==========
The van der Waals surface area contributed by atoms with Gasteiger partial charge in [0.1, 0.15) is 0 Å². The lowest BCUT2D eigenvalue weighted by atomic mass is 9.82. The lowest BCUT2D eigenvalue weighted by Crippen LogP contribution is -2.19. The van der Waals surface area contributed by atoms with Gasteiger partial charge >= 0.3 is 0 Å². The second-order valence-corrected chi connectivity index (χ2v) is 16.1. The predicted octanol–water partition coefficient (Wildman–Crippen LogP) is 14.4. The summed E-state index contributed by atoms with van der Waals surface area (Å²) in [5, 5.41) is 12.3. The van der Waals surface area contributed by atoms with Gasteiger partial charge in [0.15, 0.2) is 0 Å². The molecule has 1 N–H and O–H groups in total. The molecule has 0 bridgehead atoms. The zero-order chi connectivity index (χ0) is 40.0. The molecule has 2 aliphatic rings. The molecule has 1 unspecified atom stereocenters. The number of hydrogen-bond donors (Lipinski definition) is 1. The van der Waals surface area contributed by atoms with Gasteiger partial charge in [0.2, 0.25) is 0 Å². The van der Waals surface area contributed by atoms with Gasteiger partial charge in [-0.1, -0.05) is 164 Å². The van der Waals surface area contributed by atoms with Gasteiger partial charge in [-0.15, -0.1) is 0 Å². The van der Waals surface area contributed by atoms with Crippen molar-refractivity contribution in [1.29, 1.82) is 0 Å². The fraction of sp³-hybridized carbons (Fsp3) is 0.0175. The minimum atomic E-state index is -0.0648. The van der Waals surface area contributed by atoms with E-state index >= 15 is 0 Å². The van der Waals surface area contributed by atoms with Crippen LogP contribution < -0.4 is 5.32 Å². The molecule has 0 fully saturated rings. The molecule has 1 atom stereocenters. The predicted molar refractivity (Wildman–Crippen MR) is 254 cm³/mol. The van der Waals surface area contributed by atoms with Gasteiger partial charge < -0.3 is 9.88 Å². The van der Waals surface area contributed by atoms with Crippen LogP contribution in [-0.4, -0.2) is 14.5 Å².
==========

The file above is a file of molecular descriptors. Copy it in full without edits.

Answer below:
The van der Waals surface area contributed by atoms with Gasteiger partial charge in [0.1, 0.15) is 0 Å². The lowest BCUT2D eigenvalue weighted by atomic mass is 9.82. The lowest BCUT2D eigenvalue weighted by Crippen LogP contribution is -2.19. The van der Waals surface area contributed by atoms with Gasteiger partial charge >= 0.3 is 0 Å². The second-order valence-corrected chi connectivity index (χ2v) is 16.1. The predicted octanol–water partition coefficient (Wildman–Crippen LogP) is 14.4. The summed E-state index contributed by atoms with van der Waals surface area (Å²) in [5, 5.41) is 12.3. The van der Waals surface area contributed by atoms with Gasteiger partial charge in [0.15, 0.2) is 0 Å². The molecule has 1 N–H and O–H groups in total. The molecule has 0 bridgehead atoms. The zero-order chi connectivity index (χ0) is 40.0. The molecule has 2 aliphatic rings. The molecule has 1 unspecified atom stereocenters. The number of hydrogen-bond donors (Lipinski definition) is 1. The van der Waals surface area contributed by atoms with Gasteiger partial charge in [0.2, 0.25) is 0 Å². The van der Waals surface area contributed by atoms with Gasteiger partial charge in [-0.1, -0.05) is 164 Å². The van der Waals surface area contributed by atoms with Gasteiger partial charge in [-0.15, -0.1) is 0 Å². The van der Waals surface area contributed by atoms with Crippen molar-refractivity contribution in [1.29, 1.82) is 0 Å². The fraction of sp³-hybridized carbons (Fsp3) is 0.0175. The minimum atomic E-state index is -0.0648. The van der Waals surface area contributed by atoms with E-state index >= 15 is 0 Å². The van der Waals surface area contributed by atoms with Crippen LogP contribution < -0.4 is 5.32 Å². The molecule has 0 fully saturated rings. The molecule has 1 atom stereocenters. The predicted molar refractivity (Wildman–Crippen MR) is 254 cm³/mol. The van der Waals surface area contributed by atoms with Gasteiger partial charge < -0.3 is 9.88 Å². The van der Waals surface area contributed by atoms with Crippen LogP contribution in [-0.4, -0.2) is 14.5 Å².